Tesco’s rebranding of some of its food lines with the names of fictitious farms has been criticised by the National Farmers Union (NFU) as having the potential to confuse or even mislead customers.
The union’s complaint follows the launch on Monday this week of new brand names such as Redmere Farms for vegetables and Boswell Farms for beef. Despite the image being portrayed, however, these aren’t real farms.
“Time will tell how shoppers react, but I can’t help thinking that a fabricated brand that implies a degree of provenance could be viewed by some as misleading,” said the NFU’s head of food and farming, Phil Bicknell, commenting via a staff blog on the union’s website.
“In order for customers to not be misled by this new branding it is vital that Tesco ensure that the origin, which is varied across the products, is extremely clear to customers. This should include flags and large Red Tractor logos.”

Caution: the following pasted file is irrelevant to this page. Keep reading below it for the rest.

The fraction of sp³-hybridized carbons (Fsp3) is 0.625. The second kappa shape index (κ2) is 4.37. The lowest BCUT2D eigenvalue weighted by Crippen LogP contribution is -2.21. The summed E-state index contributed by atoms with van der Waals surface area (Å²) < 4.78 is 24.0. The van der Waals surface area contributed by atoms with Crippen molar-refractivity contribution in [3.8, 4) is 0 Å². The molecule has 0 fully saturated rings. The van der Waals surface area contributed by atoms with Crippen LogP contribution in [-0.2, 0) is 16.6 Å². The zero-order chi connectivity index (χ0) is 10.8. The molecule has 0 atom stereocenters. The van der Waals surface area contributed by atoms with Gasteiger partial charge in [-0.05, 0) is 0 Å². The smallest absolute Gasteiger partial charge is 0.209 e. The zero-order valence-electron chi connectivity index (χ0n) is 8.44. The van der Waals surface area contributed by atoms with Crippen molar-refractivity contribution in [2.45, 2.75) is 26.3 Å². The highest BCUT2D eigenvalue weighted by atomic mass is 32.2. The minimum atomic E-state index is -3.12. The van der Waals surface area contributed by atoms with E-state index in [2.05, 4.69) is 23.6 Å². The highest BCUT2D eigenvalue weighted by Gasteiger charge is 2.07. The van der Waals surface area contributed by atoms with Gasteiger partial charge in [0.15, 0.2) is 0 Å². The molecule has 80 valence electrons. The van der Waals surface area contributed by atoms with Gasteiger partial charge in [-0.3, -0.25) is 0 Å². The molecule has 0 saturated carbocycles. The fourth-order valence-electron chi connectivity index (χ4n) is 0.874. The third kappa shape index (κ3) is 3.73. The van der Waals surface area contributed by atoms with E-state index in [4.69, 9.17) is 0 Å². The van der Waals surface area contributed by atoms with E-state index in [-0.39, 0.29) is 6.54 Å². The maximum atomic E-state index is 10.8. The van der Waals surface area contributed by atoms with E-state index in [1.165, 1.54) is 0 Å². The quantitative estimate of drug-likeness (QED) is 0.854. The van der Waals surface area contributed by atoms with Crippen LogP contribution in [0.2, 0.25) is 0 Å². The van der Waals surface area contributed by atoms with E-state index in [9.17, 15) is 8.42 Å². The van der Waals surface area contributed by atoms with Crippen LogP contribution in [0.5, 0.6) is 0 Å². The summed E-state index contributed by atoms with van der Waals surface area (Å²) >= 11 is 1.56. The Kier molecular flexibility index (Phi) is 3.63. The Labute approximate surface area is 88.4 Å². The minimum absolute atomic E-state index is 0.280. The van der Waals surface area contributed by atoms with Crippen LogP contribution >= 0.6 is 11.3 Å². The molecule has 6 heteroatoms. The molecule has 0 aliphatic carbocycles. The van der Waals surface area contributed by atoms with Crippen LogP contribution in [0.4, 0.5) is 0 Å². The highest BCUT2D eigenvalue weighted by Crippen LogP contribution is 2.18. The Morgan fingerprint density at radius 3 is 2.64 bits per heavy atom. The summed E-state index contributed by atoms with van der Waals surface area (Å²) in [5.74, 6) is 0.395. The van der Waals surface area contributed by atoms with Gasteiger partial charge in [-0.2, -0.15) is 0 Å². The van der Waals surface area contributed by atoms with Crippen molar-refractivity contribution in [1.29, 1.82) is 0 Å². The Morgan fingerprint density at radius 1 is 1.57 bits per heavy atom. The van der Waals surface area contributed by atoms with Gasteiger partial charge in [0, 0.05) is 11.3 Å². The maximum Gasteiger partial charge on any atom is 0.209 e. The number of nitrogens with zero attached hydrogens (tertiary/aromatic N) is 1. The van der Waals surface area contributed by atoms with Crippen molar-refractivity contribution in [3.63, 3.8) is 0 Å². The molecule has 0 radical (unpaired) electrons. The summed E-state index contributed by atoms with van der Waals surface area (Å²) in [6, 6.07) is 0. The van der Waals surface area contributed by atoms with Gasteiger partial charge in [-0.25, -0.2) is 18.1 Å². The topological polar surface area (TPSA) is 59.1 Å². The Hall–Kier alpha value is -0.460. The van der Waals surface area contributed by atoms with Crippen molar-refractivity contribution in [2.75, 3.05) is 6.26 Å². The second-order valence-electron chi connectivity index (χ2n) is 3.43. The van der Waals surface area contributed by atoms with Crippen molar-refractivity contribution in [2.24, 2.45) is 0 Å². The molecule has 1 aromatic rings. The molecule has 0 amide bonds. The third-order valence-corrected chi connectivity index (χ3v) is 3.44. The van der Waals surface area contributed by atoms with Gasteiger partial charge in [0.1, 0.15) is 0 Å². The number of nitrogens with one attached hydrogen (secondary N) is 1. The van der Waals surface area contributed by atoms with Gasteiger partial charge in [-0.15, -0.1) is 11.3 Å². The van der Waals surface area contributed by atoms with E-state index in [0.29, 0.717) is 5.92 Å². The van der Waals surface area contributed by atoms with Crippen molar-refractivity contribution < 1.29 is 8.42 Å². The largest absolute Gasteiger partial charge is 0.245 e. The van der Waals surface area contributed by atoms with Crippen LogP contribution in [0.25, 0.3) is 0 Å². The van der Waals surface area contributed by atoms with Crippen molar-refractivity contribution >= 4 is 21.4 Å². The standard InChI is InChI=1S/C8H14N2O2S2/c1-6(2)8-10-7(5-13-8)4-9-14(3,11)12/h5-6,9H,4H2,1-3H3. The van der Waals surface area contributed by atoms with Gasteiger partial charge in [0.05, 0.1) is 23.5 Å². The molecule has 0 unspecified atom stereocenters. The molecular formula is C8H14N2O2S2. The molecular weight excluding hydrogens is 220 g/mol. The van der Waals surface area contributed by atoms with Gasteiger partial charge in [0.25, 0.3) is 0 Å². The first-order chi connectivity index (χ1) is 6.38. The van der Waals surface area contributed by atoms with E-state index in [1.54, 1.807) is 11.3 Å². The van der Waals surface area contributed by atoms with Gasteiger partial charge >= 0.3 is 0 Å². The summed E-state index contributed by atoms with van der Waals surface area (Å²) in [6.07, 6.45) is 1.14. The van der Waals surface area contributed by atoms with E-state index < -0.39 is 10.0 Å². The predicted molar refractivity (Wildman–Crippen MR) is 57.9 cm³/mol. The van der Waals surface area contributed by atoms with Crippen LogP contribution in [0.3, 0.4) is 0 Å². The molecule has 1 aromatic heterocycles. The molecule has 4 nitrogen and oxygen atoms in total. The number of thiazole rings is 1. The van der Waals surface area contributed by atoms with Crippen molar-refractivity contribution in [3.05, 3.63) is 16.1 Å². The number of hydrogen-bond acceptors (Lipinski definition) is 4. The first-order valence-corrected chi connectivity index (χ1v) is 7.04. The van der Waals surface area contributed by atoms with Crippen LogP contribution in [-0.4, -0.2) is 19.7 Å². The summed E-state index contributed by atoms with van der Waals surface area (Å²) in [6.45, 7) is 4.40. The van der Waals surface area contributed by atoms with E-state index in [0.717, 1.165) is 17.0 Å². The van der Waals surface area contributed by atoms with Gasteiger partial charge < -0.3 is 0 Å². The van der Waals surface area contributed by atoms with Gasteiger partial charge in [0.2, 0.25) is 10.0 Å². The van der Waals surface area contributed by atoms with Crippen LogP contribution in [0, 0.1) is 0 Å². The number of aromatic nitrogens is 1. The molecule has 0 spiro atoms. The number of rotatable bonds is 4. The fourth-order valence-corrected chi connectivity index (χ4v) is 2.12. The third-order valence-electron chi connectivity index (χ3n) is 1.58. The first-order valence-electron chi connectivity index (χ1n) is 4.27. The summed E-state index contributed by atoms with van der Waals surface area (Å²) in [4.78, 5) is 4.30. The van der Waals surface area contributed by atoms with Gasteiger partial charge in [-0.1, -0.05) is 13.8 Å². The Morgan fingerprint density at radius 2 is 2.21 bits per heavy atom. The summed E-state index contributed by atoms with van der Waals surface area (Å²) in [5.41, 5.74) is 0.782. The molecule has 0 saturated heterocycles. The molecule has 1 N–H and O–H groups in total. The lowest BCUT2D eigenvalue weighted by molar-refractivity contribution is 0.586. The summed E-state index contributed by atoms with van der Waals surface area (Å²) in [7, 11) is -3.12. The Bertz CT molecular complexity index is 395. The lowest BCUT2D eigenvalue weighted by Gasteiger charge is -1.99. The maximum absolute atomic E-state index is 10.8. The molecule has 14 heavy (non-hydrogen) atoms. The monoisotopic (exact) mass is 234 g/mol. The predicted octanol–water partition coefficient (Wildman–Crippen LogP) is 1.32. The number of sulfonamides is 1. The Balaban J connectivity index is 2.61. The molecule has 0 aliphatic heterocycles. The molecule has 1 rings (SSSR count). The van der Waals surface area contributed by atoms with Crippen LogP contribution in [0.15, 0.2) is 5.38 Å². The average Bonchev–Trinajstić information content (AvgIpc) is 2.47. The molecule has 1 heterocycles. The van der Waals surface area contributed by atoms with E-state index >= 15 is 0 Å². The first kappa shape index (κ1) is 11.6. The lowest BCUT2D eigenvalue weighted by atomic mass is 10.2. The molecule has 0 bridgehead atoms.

Mr Bicknell (pictured above) also pointed out that Tesco is not the only retailer to have launched such brands.
“Morrison’s use the ‘Market Deals’ brand to sell new Zealand lamb legs on promotion and both Aldi and Lidl use farm names within their branding,” he said. “The key question to ask with this is, what are these brand’s trying to communicate? If this is not aligned with the origin sourcing and specification of the product we must ask if this is misleading to customers.
“We strongly believe a provenance message is within Tesco’s grasp. They have a sustainable approach to working with fresh milk suppliers, which they have extended to cheese. They are also trialling direct sourcing contracts in the lamb sector.
“I’m sure the country’s biggest retailer has the ability to fast track this and work with farmers across a number of products to further develop long term relationships and use the genuine provenance that British farmers can offer. But have they the will to make it happen?”